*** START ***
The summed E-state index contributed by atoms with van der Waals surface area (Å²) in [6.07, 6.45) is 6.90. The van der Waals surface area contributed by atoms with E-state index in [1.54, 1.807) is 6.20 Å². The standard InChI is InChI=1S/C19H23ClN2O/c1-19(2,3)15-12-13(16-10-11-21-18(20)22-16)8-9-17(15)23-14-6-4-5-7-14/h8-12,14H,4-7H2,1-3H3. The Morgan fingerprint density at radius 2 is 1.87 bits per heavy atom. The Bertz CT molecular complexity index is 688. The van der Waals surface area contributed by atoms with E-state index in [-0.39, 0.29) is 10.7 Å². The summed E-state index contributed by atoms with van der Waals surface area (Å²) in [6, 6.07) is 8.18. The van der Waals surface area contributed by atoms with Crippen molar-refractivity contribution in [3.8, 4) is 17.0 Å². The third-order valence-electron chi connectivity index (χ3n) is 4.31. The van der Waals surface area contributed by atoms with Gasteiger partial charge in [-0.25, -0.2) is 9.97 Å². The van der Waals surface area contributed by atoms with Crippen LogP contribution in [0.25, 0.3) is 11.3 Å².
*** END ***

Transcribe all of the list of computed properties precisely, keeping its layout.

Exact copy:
The summed E-state index contributed by atoms with van der Waals surface area (Å²) in [6.07, 6.45) is 6.90. The van der Waals surface area contributed by atoms with E-state index in [1.54, 1.807) is 6.20 Å². The standard InChI is InChI=1S/C19H23ClN2O/c1-19(2,3)15-12-13(16-10-11-21-18(20)22-16)8-9-17(15)23-14-6-4-5-7-14/h8-12,14H,4-7H2,1-3H3. The Morgan fingerprint density at radius 2 is 1.87 bits per heavy atom. The Bertz CT molecular complexity index is 688. The van der Waals surface area contributed by atoms with E-state index in [-0.39, 0.29) is 10.7 Å². The summed E-state index contributed by atoms with van der Waals surface area (Å²) in [6, 6.07) is 8.18. The van der Waals surface area contributed by atoms with Crippen molar-refractivity contribution in [3.8, 4) is 17.0 Å². The third-order valence-electron chi connectivity index (χ3n) is 4.31. The van der Waals surface area contributed by atoms with Gasteiger partial charge in [-0.25, -0.2) is 9.97 Å². The van der Waals surface area contributed by atoms with Crippen LogP contribution in [0.25, 0.3) is 11.3 Å².